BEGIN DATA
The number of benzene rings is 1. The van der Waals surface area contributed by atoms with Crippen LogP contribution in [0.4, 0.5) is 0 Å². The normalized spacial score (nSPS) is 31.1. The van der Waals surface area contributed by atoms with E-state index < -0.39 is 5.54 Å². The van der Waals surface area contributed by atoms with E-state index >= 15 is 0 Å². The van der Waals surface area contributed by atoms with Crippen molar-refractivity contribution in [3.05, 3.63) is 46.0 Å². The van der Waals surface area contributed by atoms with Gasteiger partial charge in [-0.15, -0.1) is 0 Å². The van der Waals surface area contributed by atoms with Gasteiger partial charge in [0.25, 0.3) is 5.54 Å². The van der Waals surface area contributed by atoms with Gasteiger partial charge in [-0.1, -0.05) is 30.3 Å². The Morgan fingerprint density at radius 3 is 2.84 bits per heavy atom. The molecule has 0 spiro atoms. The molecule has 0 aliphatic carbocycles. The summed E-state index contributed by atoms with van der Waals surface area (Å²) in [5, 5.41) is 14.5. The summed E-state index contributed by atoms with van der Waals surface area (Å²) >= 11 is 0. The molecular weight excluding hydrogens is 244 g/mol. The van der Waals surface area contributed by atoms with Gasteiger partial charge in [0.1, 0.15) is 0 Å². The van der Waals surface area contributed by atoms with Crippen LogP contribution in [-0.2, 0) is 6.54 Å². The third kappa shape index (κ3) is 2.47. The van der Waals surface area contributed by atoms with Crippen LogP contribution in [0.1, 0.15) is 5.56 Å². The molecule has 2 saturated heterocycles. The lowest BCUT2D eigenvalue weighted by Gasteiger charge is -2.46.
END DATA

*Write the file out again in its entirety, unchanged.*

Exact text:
The number of benzene rings is 1. The van der Waals surface area contributed by atoms with Crippen LogP contribution in [0.4, 0.5) is 0 Å². The normalized spacial score (nSPS) is 31.1. The van der Waals surface area contributed by atoms with E-state index < -0.39 is 5.54 Å². The van der Waals surface area contributed by atoms with E-state index >= 15 is 0 Å². The van der Waals surface area contributed by atoms with Crippen molar-refractivity contribution in [3.05, 3.63) is 46.0 Å². The van der Waals surface area contributed by atoms with Gasteiger partial charge in [-0.15, -0.1) is 0 Å². The van der Waals surface area contributed by atoms with Gasteiger partial charge in [0.25, 0.3) is 5.54 Å². The van der Waals surface area contributed by atoms with Gasteiger partial charge in [-0.1, -0.05) is 30.3 Å². The Morgan fingerprint density at radius 3 is 2.84 bits per heavy atom. The molecule has 0 spiro atoms. The molecule has 0 aliphatic carbocycles. The summed E-state index contributed by atoms with van der Waals surface area (Å²) in [5, 5.41) is 14.5. The summed E-state index contributed by atoms with van der Waals surface area (Å²) >= 11 is 0. The molecular weight excluding hydrogens is 244 g/mol. The van der Waals surface area contributed by atoms with Gasteiger partial charge in [0.1, 0.15) is 0 Å². The van der Waals surface area contributed by atoms with Crippen LogP contribution in [-0.2, 0) is 6.54 Å². The third kappa shape index (κ3) is 2.47. The van der Waals surface area contributed by atoms with Crippen LogP contribution in [0.1, 0.15) is 5.56 Å². The molecule has 2 saturated heterocycles. The lowest BCUT2D eigenvalue weighted by Gasteiger charge is -2.46.